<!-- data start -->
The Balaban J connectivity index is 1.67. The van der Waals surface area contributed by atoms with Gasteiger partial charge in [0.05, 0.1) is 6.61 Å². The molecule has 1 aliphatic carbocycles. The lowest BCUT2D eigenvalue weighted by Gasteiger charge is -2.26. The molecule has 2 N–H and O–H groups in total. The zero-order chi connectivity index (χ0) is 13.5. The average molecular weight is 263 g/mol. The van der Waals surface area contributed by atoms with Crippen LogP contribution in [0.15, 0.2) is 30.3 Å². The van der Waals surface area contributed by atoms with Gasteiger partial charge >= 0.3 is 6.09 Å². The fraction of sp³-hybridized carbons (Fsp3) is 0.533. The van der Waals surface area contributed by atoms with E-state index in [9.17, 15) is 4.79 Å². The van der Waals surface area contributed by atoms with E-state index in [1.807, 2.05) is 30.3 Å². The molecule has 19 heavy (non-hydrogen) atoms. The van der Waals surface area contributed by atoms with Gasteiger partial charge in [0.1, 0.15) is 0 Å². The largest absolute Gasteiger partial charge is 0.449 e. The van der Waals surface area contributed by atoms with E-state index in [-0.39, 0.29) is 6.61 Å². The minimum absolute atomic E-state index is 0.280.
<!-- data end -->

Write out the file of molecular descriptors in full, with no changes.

The Balaban J connectivity index is 1.67. The van der Waals surface area contributed by atoms with Gasteiger partial charge in [0.05, 0.1) is 6.61 Å². The molecule has 1 aliphatic carbocycles. The lowest BCUT2D eigenvalue weighted by Gasteiger charge is -2.26. The molecule has 2 N–H and O–H groups in total. The zero-order chi connectivity index (χ0) is 13.5. The average molecular weight is 263 g/mol. The van der Waals surface area contributed by atoms with Crippen LogP contribution in [0.15, 0.2) is 30.3 Å². The van der Waals surface area contributed by atoms with Gasteiger partial charge >= 0.3 is 6.09 Å². The fraction of sp³-hybridized carbons (Fsp3) is 0.533. The van der Waals surface area contributed by atoms with E-state index in [9.17, 15) is 4.79 Å². The van der Waals surface area contributed by atoms with E-state index in [1.807, 2.05) is 30.3 Å². The molecule has 19 heavy (non-hydrogen) atoms. The van der Waals surface area contributed by atoms with Gasteiger partial charge in [0.1, 0.15) is 0 Å². The largest absolute Gasteiger partial charge is 0.449 e. The van der Waals surface area contributed by atoms with E-state index in [-0.39, 0.29) is 6.61 Å². The minimum absolute atomic E-state index is 0.280.